[time-nuts] Low-long-term-drift clock for board level integration?

Brooke Clarke brooke at pacific.net
Mon Feb 20 20:13:37 UTC 2012

Hi Bill:

When the TRANSIT navigation satellites were put in orbit the receivers required Cesium clocks.  The system worked but 
was very expensive.
The GPS system was designed so that cheap clocks could be used in the receiver.  This requires getting a lock on 4 
satellites instead of the 3 that would be required for a 3D position fix.  The forth satellite allows determining the 
the receivers clock offset and rate.

You may be able to do a similar thing in your receivers.  For example if the master node were to send a timing message 
at known times (say once at the top of  every hour) the receivers could use that to determine their local clock offset 
and rate for those cases where the path was the same (or maybe even for a list of paths).  The offset and rate numbers 
can be used to correct the measured time to actual time without changing the clock's rate using simple math.  You can 
trade the receiver clock stability for the time between the timing messages.

Have Fun,

Brooke Clarke

Bill Woodcock wrote:
> Hash: SHA256
> Hi. This is my first posting to this list, and I'm not a timekeeping engineer, so my apologies in advance for my ignorance in this area.
> I'm building a small device to do one-way delay measurements through network.  Once I'm done with prototyping, I'm planning a production run of several hundred of the devices. They'll have a GPS receiver, probably a Trimble Resolution SMT, and they have a bit of battery so they can initially go outdoors for ~30 minutes to get a good fix, but then they get taken indoors and plugged into the network, and probably never get a clear view of a GPS or GLONASS satellite again.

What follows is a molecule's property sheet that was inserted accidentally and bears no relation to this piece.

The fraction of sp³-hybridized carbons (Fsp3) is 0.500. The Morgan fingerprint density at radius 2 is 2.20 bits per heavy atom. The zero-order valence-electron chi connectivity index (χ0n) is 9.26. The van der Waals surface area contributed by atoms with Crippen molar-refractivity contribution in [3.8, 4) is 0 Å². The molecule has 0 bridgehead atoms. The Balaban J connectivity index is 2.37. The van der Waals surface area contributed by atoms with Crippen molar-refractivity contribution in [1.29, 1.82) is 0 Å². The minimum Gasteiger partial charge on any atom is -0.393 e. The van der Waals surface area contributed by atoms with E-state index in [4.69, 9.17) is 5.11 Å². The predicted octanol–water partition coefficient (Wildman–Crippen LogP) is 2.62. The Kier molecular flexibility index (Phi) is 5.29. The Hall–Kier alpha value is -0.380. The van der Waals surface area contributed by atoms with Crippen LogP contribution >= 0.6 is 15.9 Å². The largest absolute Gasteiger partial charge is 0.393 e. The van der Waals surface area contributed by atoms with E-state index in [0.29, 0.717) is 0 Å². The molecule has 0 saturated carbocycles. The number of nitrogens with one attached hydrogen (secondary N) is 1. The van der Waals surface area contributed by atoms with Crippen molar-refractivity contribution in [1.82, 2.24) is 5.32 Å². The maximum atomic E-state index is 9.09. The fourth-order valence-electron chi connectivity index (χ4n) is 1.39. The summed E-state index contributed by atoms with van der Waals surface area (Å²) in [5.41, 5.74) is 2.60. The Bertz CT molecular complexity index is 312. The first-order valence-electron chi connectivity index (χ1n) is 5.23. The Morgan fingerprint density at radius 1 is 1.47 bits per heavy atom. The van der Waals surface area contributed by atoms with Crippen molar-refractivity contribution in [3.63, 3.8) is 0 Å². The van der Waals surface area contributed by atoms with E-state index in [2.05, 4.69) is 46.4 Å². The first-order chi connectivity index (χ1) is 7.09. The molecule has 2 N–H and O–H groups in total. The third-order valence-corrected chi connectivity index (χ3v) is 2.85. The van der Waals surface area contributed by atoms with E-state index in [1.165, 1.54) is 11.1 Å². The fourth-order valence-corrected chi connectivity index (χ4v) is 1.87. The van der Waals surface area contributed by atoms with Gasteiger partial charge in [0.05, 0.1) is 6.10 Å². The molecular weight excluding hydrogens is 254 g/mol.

> - From that point forward (and we hope the devices will have an operational life of at least ten years) they'll be dependent on their internal clock and NTP, but we really need them to stay synchronized to within 100 microseconds. 10 microseconds would be ideal, but 100 would be acceptable. And in order to be useful, they need to stay synchronized at that level of precision essentially forever.
> My plan, such as it is, was just to get the best clock I could find within budget, integrate it onto the motherboard we're laying out as the system clock, and depend on NTPd to do the right thing with it.
> Anyone have any thoughts or advice on clocks I could use that would be, say, under USD 300 in quantity 500, and would be optimized for minimal long-term drift?  Power-use is not particularly constrained.  It needs to be integrated onto our board, but space isn't too constrained either.
> I'm also happy to pay for a few consulting hours if people want to give me detailed advice on a professional basis.
> Thanks,
>                 -Bill
> Version: GnuPG/MacGPG2 v2.0.17 (Darwin)
> Comment: GPGTools - http://gpgtools.org
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